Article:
Johnson is able to show quite convincingly that both the teacher effectiveness theory and the grade leniency theory are wrong.  Students don't automatically reward teachers who are easy graders with uniformly high SET ratings, and the students of teachers who receive high SET ratings don't learn any more effectively than the students of teachers who receive average SET ratings.  Instead, the data indicate that the correlation between grades and SET ratings is due to grade attribution and to a smaller extent to intervening factors.  In other words, instructors who grade more stringently are likely to have more students give them lower SET ratings than the instructors who grade less stringently, because they feel that it is the instructor's fault that they are earning a lower grade.

One of the most important conclusions from Johnson's work is that SET ratings generally don't measure student learning.  Instead, they measure student satisfaction with the teacher.  The two are not always related.  A teacher who is well organized and enthusiastic may garner higher SET ratings than a colleague who is less well organized and less enthusiastic in the classroom.  But, the students of the lower rated instructor may learn as much or more as the students of the higher rated instructor because so much of what is learned in college courses comes from work on assignments that are done outside of class.  A teacher who may be a bore in the classroom may assign more interesting or more challenging work to be done outside class.

Another important result from Johnson's work is that grade inflation is by no means a uniform phenomenon.  Although grade inflation has affected nearly all segments of higher education from the most elite private colleges and universities to the "open-enrollment" public community colleges, it has not affected all disciplines equally.  Inflation has been most prevalent in humanities and the arts, less prevalent in social sciences, and almost nonexistent in the sciences.  The result has been a Gresham's Law effect.  Students, and that includes the more able students as well as the less able students, are more likely to take courses in disciplines that have less stringent grading patterns than in disciplines that have more stringent grading patterns.  And, the less able students gravitate to majors where the grading is easy.  According to Johnson, this helps to explain the limited correlation between high school grades and SAT scores and college grades.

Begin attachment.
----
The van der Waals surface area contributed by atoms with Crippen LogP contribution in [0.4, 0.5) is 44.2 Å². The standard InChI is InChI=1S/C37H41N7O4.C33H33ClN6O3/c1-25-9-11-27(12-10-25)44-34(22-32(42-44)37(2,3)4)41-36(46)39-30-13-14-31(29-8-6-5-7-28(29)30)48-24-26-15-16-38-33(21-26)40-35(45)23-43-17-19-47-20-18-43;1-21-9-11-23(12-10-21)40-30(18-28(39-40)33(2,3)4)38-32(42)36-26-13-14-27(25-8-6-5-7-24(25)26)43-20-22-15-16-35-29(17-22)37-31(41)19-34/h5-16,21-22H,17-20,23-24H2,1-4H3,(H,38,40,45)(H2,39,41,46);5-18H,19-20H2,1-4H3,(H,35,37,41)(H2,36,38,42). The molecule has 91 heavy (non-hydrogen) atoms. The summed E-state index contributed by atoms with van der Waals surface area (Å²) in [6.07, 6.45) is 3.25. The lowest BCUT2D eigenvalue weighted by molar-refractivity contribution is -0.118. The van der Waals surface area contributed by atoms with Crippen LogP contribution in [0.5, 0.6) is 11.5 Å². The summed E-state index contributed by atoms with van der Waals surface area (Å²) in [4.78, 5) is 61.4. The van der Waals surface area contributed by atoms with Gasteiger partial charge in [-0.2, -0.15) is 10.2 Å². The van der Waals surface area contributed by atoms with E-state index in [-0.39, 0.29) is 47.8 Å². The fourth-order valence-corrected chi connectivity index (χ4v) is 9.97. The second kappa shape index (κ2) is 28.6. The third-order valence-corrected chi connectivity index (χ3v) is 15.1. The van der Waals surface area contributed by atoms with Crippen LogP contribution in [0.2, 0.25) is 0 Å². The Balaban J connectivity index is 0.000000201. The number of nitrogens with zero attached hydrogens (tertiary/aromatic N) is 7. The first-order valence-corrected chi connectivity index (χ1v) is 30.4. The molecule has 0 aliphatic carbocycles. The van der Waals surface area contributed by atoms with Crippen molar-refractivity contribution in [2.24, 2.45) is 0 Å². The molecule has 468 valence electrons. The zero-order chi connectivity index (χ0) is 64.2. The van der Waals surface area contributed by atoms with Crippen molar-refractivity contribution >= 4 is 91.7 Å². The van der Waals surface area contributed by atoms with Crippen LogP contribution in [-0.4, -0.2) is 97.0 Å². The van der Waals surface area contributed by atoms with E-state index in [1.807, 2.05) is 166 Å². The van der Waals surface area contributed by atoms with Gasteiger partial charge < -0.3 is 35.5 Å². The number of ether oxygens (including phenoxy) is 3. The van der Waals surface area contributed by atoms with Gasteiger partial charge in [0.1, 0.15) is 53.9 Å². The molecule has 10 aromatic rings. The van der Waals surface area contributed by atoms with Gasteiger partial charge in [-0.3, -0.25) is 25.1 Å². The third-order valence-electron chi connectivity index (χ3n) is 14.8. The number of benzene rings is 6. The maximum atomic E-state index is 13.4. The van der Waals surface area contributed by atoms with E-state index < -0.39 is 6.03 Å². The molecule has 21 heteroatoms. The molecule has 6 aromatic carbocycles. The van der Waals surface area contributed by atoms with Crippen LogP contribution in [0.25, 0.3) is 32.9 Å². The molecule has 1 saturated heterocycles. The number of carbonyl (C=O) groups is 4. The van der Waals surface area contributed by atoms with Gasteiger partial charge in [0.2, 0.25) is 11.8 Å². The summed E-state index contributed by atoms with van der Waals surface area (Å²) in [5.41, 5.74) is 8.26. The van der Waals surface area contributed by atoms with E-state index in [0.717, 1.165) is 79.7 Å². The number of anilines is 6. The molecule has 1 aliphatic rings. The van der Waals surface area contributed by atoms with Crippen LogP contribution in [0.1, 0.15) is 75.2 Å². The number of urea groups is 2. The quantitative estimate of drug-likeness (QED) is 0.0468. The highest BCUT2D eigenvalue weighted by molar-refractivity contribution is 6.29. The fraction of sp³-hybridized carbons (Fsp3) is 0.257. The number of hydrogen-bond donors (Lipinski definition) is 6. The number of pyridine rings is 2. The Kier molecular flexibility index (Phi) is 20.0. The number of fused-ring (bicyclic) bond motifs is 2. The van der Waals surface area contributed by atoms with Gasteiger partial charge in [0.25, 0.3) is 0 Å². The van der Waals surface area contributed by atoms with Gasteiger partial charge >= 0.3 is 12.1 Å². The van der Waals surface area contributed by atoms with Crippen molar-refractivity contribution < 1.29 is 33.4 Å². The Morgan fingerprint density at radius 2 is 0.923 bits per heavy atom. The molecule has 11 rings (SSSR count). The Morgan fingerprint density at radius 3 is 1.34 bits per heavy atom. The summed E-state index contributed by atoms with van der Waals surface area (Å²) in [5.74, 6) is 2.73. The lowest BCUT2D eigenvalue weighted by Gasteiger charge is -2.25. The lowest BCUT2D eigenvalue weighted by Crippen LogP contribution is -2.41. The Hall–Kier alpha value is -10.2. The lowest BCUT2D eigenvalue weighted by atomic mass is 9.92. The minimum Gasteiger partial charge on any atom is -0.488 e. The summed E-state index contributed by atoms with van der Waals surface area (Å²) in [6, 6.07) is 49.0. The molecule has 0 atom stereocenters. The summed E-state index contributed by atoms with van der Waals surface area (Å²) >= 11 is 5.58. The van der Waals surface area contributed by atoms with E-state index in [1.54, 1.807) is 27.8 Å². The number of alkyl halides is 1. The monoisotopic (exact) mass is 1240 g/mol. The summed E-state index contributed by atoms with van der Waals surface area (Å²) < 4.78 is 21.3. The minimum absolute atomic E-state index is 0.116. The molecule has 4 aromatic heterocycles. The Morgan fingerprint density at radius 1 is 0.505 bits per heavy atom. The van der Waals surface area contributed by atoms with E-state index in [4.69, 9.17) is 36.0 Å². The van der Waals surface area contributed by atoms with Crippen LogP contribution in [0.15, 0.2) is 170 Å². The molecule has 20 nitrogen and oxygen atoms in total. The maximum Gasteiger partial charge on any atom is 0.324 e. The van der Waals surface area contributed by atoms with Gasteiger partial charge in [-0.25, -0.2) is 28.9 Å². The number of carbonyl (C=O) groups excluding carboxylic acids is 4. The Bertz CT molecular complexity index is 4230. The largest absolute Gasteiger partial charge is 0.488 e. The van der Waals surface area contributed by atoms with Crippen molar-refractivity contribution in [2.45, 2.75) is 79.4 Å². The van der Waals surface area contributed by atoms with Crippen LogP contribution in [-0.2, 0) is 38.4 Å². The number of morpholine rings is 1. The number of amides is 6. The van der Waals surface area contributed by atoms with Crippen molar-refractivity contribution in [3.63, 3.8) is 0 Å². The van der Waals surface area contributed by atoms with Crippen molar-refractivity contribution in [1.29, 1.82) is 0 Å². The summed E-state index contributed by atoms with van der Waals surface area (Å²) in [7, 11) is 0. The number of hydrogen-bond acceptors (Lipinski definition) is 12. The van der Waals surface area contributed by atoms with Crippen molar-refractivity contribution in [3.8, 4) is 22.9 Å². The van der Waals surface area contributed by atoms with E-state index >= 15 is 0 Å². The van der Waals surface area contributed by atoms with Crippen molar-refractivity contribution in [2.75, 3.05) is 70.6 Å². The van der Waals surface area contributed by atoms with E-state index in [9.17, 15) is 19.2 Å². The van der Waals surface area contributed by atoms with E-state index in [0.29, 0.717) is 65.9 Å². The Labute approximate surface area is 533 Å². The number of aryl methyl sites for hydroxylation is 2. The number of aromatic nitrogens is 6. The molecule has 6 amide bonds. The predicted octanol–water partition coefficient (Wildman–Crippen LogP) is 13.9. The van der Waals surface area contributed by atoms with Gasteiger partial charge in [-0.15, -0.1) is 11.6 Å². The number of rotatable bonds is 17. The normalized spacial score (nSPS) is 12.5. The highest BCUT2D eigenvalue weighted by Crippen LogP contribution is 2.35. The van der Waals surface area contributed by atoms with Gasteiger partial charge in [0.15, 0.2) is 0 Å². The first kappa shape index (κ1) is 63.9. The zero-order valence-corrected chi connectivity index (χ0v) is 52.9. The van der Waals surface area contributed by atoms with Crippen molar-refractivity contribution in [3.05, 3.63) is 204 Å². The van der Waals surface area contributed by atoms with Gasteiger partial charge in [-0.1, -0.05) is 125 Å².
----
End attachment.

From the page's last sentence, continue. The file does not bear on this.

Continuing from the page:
Johnson also raises an issue that few have considered.  Namely, that the differential grading patterns between disciplines creates inequities for students.  Those students who take more courses from the disciplines with more stringent grading patters will achieve lower overall GPA's than students who take more courses from the easy grading disciplines.  As a result we find that  premedical students tend to major in departments like psychology rather than in biology or chemistry because they know that they will be at a disadvantage when they apply for medical school if their GPA's are lower -- even though a biology or chemistry major might provide better preparation for medical school.

Finally, Johnson makes a number of suggestions for reducing the effects of grade inequity and grade inflation.  His most controversial suggestion, and the one least likely to be adopted in today's academic climate, is to weight student grades by a factor that takes into account the average grade in each of the courses that the student takes.  Thus, a student who takes mostly courses that are graded stringently would have his or her "effective" GPA raised; while a student who takes mostly courses that are graded easily would see his or her effective GPA lowered.

Grade Inflation is an important book.  Johnson does an excellent job of making the sophisticated statistical results accessible and understandable.  It should be read by every faculty member who serves on a personnel committee, as well as by all academic administrators.
Grade Inflation A Crisis in College Education (ISBN 0-387-00125-5) is published by Springer-Verlag (New York), and is available from your favorite book seller for about $25 plus tax.


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© 2003 Dr. Mark H. Shapiro - All rights reserved.